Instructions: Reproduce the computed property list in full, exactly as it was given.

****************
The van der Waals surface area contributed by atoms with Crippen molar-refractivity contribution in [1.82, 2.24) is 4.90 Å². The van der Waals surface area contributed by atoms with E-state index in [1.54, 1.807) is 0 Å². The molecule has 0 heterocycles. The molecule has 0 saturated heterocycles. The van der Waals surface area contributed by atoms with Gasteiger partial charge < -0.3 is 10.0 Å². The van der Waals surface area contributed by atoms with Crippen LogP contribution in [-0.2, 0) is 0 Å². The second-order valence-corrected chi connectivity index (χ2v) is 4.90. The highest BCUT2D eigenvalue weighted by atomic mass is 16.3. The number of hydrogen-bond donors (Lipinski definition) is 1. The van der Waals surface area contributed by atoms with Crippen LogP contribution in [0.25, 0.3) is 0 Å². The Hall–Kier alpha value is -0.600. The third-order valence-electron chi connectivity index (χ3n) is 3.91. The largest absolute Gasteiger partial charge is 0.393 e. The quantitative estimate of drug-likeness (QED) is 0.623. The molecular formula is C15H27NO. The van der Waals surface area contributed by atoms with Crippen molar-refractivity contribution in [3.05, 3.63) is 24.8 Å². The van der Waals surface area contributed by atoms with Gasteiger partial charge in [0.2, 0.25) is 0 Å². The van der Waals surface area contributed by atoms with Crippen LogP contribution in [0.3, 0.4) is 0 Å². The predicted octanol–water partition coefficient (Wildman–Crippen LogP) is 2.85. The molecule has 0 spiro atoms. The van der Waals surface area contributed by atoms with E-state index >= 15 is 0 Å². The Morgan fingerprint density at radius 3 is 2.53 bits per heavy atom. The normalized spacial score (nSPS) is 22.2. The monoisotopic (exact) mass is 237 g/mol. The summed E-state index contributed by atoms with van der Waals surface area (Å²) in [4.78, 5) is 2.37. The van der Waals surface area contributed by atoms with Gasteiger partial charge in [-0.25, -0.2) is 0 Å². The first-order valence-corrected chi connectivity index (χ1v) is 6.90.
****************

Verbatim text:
The van der Waals surface area contributed by atoms with Crippen molar-refractivity contribution in [1.82, 2.24) is 4.90 Å². The van der Waals surface area contributed by atoms with E-state index in [1.54, 1.807) is 0 Å². The molecule has 0 heterocycles. The molecule has 0 saturated heterocycles. The van der Waals surface area contributed by atoms with Gasteiger partial charge < -0.3 is 10.0 Å². The van der Waals surface area contributed by atoms with Crippen LogP contribution in [-0.2, 0) is 0 Å². The second-order valence-corrected chi connectivity index (χ2v) is 4.90. The highest BCUT2D eigenvalue weighted by atomic mass is 16.3. The number of hydrogen-bond donors (Lipinski definition) is 1. The van der Waals surface area contributed by atoms with Crippen LogP contribution in [0.25, 0.3) is 0 Å². The Hall–Kier alpha value is -0.600. The third-order valence-electron chi connectivity index (χ3n) is 3.91. The largest absolute Gasteiger partial charge is 0.393 e. The quantitative estimate of drug-likeness (QED) is 0.623. The molecular formula is C15H27NO. The van der Waals surface area contributed by atoms with Crippen molar-refractivity contribution in [3.05, 3.63) is 24.8 Å². The van der Waals surface area contributed by atoms with Gasteiger partial charge in [0.2, 0.25) is 0 Å². The van der Waals surface area contributed by atoms with Crippen LogP contribution in [0.3, 0.4) is 0 Å². The predicted octanol–water partition coefficient (Wildman–Crippen LogP) is 2.85. The molecule has 0 spiro atoms. The van der Waals surface area contributed by atoms with E-state index >= 15 is 0 Å². The Morgan fingerprint density at radius 3 is 2.53 bits per heavy atom. The normalized spacial score (nSPS) is 22.2. The monoisotopic (exact) mass is 237 g/mol. The summed E-state index contributed by atoms with van der Waals surface area (Å²) in [4.78, 5) is 2.37. The van der Waals surface area contributed by atoms with Gasteiger partial charge in [-0.25, -0.2) is 0 Å². The first-order valence-corrected chi connectivity index (χ1v) is 6.90.